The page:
Tweeting Mohammad

The Mohammad cartoon controversy has resurfaced over the past week with a flutter over a tweet.

The British press appears to have come down on the side of Maajid Nawaz. Newspaper articles, opinion pieces and television chat shows have defended his right to share a cartoon depicting Jesus and Mohammad. But they have also ceded the moral high ground to his opponents — Islamist extremists — by declining to publish a copy of the cartoon that has led to death threats and calls for Nawaz to be blacklisted by the Liberal Democratic Party for Islamophobia.

What we are seeing in the British media — newspapers and television (this has not been a problem for radio) — in the Jesus and Mo controversy is a replay of past disputes over Danish and French cartoons. Freedom of speech and courage in the face of religious intolerance is championed by the press — up to a point.

The point appears to be whether being courageous could get you killed or even worse, earn the displeasure of the bien pensant chattering classes.

The Telegraph gives a good overview of the affair.

A Liberal Democrat parliamentary candidate has received death threats after posting a cartoon image of Jesus and the Prophet Mohammed on Twitter. Muslim politician Maajid Nawaz tweeted a picture of a t-shirt with a crudely-drawn cartoon entitled ‘Jesus and Mo’ which he describes as an “innocuous” and inoffensive.

However the image has caused fury among some members of the Islamic community who believe images of the prophet Muhammed are forbidden. More than 7,000 people have now signed a petition calling for the Liberal Democrats to suspend Mr Nawaz. Some have even suggested a fatwa should be placed on him while others have threatened they would be “glad to cut your neck off”.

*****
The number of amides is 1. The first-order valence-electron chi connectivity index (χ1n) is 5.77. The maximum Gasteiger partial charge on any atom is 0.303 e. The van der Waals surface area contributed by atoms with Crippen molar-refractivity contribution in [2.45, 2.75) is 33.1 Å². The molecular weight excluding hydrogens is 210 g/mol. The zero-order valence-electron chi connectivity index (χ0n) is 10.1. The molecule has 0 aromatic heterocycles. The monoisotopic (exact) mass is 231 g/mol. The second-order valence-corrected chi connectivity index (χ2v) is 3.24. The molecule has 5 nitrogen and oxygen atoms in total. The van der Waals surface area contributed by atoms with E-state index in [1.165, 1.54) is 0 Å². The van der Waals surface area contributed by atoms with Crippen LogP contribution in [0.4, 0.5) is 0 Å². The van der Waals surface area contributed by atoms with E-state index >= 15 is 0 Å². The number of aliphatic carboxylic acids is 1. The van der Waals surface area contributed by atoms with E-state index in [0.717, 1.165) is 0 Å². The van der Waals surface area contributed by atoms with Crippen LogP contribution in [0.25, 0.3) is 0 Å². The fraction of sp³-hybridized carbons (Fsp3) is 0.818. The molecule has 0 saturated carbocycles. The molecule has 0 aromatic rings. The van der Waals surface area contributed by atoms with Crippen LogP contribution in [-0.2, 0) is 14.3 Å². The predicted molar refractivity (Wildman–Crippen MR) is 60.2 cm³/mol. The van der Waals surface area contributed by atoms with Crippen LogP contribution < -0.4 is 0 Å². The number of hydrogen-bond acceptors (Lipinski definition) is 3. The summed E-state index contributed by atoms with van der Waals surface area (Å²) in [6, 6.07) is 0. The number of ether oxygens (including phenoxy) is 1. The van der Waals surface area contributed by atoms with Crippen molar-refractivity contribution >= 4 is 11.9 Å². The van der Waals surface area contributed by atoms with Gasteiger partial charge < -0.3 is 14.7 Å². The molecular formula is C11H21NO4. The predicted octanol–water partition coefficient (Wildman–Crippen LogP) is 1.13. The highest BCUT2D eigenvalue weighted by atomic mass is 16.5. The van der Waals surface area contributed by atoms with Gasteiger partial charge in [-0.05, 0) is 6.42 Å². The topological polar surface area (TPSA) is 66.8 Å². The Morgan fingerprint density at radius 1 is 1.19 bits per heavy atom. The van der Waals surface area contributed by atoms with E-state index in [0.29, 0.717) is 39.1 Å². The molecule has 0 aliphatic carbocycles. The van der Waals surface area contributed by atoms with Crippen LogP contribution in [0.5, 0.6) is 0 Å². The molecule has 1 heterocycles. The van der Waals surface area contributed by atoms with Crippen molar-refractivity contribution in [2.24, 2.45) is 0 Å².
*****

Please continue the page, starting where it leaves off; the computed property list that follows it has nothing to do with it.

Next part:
The Guardian summarized Nawaz’s motives in this subtitle to their story:

Lib Dem candidate says he aimed to defend his religion ‘against those who have hijacked it because they shout the loudest’

It explained:

The row blew up after Nawaz took part in a BBC debate where two students were wearing t-shirts depicting a stick figures of stick figure of Jesus saying “Hi” to a stick figure called Mo, who replied: “How you doin’?”

The politician, who is founder of the Quilliam Foundation, an anti-extremist think-tank, tweeted what he believes is a “bland” image and stated that “as a Muslim, I did not feel threatened by it. My God is greater than that”.

Both stories are sympathetic and are topped by striking photos of Nawaz, who is  running to be an MP for Hampstead and Kilburn. But neither article reproduces the cartoon that has led to the threats against his life. In their defence, it could be argued that a photo of Nawaz, rather than the offending cartoon was more appropriate as the article focused on the politician’s travails over the cartoon, not on the cartoon itself. A weak argument but an argument none the less.

[Read more...]

Gosnell fog blankets Britain